organization be nonprofit. The second requirement is that it must be in
close proximity to us,” Mr. Berry describes. “After that, we give
priority to things for children and to real outreach organizations [that
According to Mr. Berry, another important consideration is
timing. “If we’re asked to donate product for two events, and one is
three weeks before Mother’s Day and the other is one week after, we’ll
pick the one before,” he explains. That way, the donation can help to
increase the shop’s reach before a busy holiday.
While the list of the shop’s charitable donations goes on for
pages, including hospital fundraisers, youth sports teams, and more, the
Optimist Club Christmas party stands out. “We provide gifts for 250
needy children—wrapped and handed out by Santa—and our staff volunteer
for the event,” Mr. Berry shares.
cleaning up the streets
On a busy stretch of highway between two Wesley Berry Flowers
locations is a sign that tells of another of the shop’s community
outreach efforts—participation in the Adopt-A-Highway program. This
particular highway ends near the store in Commerce Township, so the
aforementioned roadway—the minimum two-miles required to participate—is
close to this shop.
The sign, viewed by some 100,000 passers-by daily, is
provided at no cost to Wesley Berry Flowers. The only cost is the time
to pick up the trash, which is done three times annually, plus the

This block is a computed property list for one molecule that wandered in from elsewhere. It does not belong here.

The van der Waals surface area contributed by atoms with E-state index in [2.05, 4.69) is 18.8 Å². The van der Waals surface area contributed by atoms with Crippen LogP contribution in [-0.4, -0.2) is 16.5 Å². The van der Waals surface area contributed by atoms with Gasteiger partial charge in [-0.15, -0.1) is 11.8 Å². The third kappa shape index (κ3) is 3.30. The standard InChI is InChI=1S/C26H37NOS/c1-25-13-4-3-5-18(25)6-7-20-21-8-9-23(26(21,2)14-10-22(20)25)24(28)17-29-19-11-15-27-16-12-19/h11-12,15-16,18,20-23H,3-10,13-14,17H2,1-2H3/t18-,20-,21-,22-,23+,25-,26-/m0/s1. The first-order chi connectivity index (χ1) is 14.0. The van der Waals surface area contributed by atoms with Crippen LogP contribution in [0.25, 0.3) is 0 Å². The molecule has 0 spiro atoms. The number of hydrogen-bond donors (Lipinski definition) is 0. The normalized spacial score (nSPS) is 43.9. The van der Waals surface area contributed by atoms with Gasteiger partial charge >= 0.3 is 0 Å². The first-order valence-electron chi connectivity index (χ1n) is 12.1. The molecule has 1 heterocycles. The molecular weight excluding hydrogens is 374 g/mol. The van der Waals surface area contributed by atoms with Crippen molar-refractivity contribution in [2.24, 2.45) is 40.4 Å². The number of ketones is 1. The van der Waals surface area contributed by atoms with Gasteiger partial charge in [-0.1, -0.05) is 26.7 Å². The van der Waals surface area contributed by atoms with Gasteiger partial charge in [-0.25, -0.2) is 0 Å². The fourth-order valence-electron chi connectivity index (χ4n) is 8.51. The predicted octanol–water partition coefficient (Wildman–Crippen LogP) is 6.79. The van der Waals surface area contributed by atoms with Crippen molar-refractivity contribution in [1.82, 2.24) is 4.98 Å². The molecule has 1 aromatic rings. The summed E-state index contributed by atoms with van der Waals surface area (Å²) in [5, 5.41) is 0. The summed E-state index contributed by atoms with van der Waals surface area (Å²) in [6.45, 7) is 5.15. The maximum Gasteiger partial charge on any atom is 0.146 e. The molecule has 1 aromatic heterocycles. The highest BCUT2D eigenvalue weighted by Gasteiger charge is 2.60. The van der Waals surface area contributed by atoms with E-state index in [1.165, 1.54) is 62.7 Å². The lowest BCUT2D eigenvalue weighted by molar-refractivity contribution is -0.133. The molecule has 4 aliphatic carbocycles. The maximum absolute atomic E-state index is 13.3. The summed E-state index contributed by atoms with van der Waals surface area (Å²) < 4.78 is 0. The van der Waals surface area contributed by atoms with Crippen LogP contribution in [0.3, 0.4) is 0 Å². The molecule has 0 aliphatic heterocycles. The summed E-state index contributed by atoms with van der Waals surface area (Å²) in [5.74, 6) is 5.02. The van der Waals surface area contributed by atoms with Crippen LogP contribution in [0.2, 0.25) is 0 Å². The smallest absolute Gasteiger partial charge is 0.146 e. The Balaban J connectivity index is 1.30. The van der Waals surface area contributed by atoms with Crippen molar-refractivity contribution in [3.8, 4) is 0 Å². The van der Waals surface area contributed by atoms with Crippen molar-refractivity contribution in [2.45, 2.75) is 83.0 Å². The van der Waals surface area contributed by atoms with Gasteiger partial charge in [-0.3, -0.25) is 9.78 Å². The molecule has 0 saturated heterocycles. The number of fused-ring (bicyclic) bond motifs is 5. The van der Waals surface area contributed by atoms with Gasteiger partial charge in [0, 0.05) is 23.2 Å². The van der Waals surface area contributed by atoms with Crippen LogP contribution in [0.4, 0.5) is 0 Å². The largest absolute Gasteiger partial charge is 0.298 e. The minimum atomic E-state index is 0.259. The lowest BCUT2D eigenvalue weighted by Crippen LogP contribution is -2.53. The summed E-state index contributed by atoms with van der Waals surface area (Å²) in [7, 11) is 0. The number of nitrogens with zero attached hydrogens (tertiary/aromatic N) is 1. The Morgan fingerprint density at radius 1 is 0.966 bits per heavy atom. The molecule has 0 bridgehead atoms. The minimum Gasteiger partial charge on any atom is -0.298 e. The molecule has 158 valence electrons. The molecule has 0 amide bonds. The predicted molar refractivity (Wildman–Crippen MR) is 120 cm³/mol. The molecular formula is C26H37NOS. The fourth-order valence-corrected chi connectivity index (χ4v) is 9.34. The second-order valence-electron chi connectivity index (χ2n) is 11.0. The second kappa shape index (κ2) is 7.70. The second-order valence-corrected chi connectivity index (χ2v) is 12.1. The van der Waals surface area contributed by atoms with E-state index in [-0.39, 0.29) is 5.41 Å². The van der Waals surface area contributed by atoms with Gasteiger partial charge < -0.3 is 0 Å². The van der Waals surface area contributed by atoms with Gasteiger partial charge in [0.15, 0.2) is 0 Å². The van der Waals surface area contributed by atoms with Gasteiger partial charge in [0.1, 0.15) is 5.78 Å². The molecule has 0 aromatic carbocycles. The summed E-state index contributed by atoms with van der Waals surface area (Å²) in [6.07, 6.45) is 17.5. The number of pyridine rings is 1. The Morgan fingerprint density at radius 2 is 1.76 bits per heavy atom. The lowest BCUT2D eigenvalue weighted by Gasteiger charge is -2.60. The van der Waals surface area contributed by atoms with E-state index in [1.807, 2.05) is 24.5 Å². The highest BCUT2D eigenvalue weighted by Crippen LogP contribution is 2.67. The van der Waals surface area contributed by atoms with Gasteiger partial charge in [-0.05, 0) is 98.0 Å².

incentives that Mr. Berry uses to encourage staff to sign up to
participate. “We always have more people sign up than we need to do the
job,” shares Mr. Berry, “but we want to make it a privilege, so everyone
who signs up is entered to win something in a drawing—usually a gift
card to local restaurants.”
When they’re out working on the roadsides (they have to clean up both
sides of the two-mile stretch), Mr. Keeler says, “Passers-by often stop
to express appreciation for our work.” That alone is gratifying. Knowing
that this valuable service also makes potential clients aware of Wesley
Berry Flowers is a bonus.
||Wesley Berry Flowers
Wesley Berry and Mi Lee Berry
Number of locations: 5
Locations: Downtown Detroit, Northwest Detroit, Canton,
Commerce Township, and West Bloomfield, Michigan
10,000 square feet at flagship store in Commerce Township, Mich.
all income levels
Average sale of all merchandise: $65
Average fresh flower sale: $50
Number of employees: 50
Contact Shelley Urban at firstname.lastname@example.org or (800) 367-4708.